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Thread: Help! Dirty Hands! Perpetually Dirty Wheels!

  1. #11
    I have the same issue as Diaspora, but my hand rims are aluminum from TiLite. I have never had this issue before and I have had three other wheelchairs. Here is info I got off the internet that may be of some help.

    Aluminum Anodized Handrims

    Aluminum handrims are by far the most common handrims and are usually standard equipment on many wheelchair models. Because aluminum is a dirty material and will continually shed a fine black dust the manufacturers will have their aluminum handrims anodized to seal them and prevent the oxidization that causes the black dust.

    Stronger metals need less thickness. That is why, in some applications, aluminum is capable of being lighter than steel. It is simply thinner. Titanium is not only light weight, but is also capable of being formed still thinner. Also, there are many different alloys of these metals and weight, strength, and resistance to oxidation vary by alloy.

    The reason that Aluminum is dirty is that it forms a protective oxidized coat when it is exposed to air. The coat forms faster when exposed to water. The same thing happens to mild steel. You see this coat as a dullness in the aluminum. It shows up as very dark grey on your hands or gloves.

    Anodizing aluminum is done by dipping it in a tank with an electrolyte and using an electrical current to pull some of the reagent into the surface of the aluminum. The color produced depends on the specific voltage used. This is commonly done to produce a colored surface but it also protects from oxidation. Titanium is also capable of being anodized, but fewer places do it. If you are working with a shop that specializes in anodizing, you can specify how deep you want the anodizing to go.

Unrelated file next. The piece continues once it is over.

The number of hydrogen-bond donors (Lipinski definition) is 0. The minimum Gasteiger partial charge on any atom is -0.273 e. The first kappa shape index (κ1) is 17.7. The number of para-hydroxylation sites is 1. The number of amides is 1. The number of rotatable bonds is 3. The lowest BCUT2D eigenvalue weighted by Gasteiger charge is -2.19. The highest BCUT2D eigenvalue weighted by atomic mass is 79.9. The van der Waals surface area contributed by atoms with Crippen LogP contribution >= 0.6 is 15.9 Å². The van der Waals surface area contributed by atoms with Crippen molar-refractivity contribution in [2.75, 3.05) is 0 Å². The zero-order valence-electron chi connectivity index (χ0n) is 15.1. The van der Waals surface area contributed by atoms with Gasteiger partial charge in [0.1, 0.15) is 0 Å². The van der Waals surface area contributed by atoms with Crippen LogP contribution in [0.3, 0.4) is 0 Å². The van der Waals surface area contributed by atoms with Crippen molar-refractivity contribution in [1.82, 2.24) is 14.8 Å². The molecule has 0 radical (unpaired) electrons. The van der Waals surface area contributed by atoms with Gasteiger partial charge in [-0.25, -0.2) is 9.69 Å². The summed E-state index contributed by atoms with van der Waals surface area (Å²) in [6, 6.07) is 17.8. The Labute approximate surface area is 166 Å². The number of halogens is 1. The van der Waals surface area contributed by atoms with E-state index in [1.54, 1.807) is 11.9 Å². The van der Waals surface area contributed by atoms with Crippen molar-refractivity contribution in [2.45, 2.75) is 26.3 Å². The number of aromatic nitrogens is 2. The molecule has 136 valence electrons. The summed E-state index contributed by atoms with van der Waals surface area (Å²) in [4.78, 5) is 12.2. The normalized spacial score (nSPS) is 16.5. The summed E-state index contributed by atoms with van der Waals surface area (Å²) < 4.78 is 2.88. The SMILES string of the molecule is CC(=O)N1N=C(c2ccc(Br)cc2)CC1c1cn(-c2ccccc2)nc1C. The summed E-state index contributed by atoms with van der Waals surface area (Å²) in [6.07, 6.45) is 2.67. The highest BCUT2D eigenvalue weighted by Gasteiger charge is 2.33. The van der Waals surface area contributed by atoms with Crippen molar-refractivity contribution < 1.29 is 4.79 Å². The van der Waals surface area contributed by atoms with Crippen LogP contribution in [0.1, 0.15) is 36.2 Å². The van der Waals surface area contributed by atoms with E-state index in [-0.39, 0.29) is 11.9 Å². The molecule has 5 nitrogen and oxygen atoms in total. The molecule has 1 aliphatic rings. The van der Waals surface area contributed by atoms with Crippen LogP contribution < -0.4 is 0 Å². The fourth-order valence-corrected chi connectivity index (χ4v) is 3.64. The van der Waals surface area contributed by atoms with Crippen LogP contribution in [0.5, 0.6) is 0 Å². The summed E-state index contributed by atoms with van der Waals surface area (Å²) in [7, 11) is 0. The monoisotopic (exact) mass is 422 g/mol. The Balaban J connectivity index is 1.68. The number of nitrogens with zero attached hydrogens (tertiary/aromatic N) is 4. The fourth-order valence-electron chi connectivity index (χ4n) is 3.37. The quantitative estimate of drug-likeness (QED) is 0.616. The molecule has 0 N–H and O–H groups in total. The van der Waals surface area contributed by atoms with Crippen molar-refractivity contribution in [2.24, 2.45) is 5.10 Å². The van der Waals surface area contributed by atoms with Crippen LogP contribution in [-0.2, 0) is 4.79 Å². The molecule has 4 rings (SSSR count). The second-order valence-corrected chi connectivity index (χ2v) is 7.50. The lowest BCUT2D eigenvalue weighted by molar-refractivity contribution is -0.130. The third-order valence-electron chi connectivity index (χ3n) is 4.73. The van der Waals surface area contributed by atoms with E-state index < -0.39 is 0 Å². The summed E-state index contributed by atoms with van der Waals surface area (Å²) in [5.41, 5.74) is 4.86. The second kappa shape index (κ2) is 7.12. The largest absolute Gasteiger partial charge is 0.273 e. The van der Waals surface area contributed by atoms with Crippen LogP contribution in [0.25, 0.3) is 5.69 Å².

Anodizing and powder coating are both susceptible to scratches. Deep anodizing, which is not done by any chair manufacturer that I know of, would show fewer scratches but would still show the deep ones. Class III (Standard Commercial) anodizing is .1 mil deep, Class II is .4, and Class I is .7. Custom depths of greater thickness can be done.

    You can continue to regularly polish aluminum to prevent the build up of oxidation and even polish out scratches, bit this is prohibitively laborious for something the size of a chair. You can also use a car wax to prevent oxidation after you have polished, this will save you having to re-polish the whole chair, you can just polish and re-wax the scratches. It's still a LOT of work.

    If you don't like the scratches and don't want to spend much effort keeping them under control, your best bet is to apply an exterior protector over your scratch areas. Some people use adhesive chain stays, bicycle handlebar tape, or sew on leather.


    Anodizing is a type of electrolytic process used for the passivation of metal components, usually performed on aluminum parts. Passivation of the component is achieved by increasing the thickness of the natural oxide layer on the surface of the metal component, thus protecting the component from corrosion. The anodizing process involves using the object or component to be anodized as the anode of an electrical circuit and immersing it in an electrolyte bath. When electricity is passed through the circuit, an oxide layer is formed on the anode. Apart from corrosion prevention, anodizing is also used as a cosmetic surface enhancement process, especially with the added use of dyes.

  2. #12
    Senior Member
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    I usually use Glass Plus and paper towel. Don't have specific routine. But when dirty, simply take 1 paper towel and spray some of the Glass Plue and and wipe entire rim. Paper towel easy to wrap around entire rim. Dries very quick.

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